Why and when is trace evidence used?

Every case potentially has trace evidence to consider, and investigators must use their knowledge, training and experience to thoroughly examine the scene, identifying and properly collecting the most probative evidence, including traces. This examination includes a focused search for and careful collection of anything that may yield clues or the potential for identifying key players.

Tiny fibers can be seen and collected using a variety of techniques such as alternate light sources. In this image, a tiny fiber fluoresces and is easily gathered from an article of clothing. (Courtesy of NFSTC)

An examination for trace evidence could happen at a crime scene, on victim’s or suspect’s clothing, or a location the victim or suspect may have been recently. For example, trace examiners may look for ligature fibers in the case of a strangling to identify what might have been used to commit the crime, or gunshot residue around a bullet hole to indicate the distance between a shooter and a victim. The body, clothing and jewelry of a crime victim are investigated for trace materials using the same precision methods as would be used at a crime scene.

In the investigation of a crime scene, investigators must prioritize what items will be collected and sent to the lab, and in what order it should be processed. Investigators using a holistic approach to the scene will gather evidence and prioritize each item by assessing its value based on the level of identification it may provide. Learn more about crime scene investigation ▸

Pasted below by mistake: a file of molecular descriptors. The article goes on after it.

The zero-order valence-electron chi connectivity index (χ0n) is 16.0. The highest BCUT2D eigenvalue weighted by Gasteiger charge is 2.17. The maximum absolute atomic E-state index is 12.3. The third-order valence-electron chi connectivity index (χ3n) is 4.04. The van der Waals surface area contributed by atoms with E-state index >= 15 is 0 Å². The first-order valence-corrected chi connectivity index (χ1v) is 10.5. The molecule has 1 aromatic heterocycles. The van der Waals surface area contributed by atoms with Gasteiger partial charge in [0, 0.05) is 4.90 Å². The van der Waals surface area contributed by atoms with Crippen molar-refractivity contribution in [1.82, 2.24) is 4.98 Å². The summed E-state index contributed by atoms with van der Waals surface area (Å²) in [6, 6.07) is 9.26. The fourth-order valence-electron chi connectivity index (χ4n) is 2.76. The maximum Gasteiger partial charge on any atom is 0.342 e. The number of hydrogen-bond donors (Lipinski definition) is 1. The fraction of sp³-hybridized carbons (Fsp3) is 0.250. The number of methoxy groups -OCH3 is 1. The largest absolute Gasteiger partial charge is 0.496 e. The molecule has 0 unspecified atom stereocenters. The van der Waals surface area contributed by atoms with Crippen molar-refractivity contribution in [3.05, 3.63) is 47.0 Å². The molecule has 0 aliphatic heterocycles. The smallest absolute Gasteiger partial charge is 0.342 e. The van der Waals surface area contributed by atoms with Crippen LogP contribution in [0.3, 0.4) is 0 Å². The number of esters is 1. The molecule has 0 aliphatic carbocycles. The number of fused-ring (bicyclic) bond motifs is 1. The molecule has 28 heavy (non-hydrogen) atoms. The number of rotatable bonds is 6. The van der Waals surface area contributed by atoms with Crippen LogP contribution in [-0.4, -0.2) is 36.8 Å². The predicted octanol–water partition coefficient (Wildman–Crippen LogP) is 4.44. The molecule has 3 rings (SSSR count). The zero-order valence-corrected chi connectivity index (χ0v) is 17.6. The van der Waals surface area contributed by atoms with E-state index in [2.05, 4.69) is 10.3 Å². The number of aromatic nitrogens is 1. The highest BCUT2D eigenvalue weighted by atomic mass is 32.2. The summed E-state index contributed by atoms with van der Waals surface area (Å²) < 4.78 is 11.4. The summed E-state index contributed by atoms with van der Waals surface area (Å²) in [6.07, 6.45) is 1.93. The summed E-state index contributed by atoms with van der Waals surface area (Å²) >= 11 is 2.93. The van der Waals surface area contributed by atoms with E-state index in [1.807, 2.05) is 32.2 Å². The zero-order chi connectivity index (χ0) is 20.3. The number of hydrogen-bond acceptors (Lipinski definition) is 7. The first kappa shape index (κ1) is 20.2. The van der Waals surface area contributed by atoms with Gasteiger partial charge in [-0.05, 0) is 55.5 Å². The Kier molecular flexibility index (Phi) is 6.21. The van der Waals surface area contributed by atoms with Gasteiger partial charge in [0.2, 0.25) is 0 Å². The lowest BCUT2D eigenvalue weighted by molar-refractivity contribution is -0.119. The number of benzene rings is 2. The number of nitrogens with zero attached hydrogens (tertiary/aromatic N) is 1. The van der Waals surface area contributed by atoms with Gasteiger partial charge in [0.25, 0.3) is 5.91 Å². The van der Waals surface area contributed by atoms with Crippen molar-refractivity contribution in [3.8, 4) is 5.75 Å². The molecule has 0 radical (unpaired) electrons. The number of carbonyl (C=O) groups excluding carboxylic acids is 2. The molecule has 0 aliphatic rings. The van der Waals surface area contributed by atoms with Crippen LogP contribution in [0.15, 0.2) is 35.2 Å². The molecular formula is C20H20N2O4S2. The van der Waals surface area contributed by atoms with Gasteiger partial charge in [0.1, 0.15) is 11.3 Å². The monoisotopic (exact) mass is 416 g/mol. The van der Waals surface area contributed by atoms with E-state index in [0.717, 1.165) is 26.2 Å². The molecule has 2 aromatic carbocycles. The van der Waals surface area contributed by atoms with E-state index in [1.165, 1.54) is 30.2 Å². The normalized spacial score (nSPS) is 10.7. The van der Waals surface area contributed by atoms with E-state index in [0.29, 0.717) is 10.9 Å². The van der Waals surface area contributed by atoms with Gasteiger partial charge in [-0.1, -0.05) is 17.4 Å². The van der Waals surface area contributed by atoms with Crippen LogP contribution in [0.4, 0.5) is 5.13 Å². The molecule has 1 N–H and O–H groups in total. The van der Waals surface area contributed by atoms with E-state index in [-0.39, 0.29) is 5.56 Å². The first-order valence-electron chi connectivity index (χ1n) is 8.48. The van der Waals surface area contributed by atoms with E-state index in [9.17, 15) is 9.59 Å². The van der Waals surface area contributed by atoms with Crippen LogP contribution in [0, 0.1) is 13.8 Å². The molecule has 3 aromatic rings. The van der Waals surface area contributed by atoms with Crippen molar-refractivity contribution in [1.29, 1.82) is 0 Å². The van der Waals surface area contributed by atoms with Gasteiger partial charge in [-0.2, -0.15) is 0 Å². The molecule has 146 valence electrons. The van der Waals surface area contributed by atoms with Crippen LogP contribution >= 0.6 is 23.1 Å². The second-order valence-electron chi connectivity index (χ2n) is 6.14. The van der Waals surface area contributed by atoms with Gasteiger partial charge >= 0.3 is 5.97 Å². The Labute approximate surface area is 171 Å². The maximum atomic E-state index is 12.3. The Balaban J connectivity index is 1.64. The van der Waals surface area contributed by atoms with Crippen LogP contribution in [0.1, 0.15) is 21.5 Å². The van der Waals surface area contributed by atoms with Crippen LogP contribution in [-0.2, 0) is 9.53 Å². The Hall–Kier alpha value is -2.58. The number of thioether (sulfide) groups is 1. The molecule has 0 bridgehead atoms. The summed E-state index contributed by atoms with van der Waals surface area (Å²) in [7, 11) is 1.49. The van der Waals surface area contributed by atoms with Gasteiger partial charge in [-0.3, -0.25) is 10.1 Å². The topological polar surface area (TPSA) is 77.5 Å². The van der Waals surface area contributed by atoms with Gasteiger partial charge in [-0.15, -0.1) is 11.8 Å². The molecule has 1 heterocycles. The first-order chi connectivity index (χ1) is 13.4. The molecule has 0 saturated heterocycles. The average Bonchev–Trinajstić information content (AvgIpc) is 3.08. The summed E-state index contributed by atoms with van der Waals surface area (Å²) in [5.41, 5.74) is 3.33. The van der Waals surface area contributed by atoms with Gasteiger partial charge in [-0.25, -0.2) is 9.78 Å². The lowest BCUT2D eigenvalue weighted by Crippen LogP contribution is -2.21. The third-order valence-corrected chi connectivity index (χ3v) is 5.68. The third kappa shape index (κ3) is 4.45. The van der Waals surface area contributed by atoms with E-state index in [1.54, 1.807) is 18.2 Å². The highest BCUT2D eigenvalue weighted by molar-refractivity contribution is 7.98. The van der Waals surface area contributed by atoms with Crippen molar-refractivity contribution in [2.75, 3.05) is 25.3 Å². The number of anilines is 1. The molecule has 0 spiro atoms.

Trace examiners use tools such as tweezers, tape, specialized vacuums, swabs, alternate light sources, and lasers to find and collect trace evidence. Following the principles of proper crime scene investigation, the collected materials are packaged, documented and sent to a crime laboratory for analysis.

Tools used in trace evidence collection: alcohol swab, pointed knife, forensic ruler, tweezers, razor blade

Trace evidence collection tools. (Courtesy of NFSTC)

One of the most famous cases involving trace evidence was that of Wayne Williams, convicted of two counts of murder in 1982 in the infamous Atlanta Child Murders case. For a period of 22 months beginning in 1979, 30 black children and young men had disappeared or died under suspicious circumstances. Through the investigation, trace examiners found fibers and animal hairs that could not be excluded when looking for links between the cases. By identifying the fibers as carpeting, finding the manufacturer and computing probability statistics regarding the chance that they could have come from somewhere other than William’s home, investigators were able to begin to use this evidence to tie the victims to Williams. In doing the same with the animal hair in comparison with Williams’ dog, then calculating the statistics that someone would have a dog and carpeting that would be consistent with those of Williams made the case very strong and resulted in a conviction. In this example, trace evidence was the centerpiece of the prosecutor’s case and only careful evidence collection and examination made it possible.

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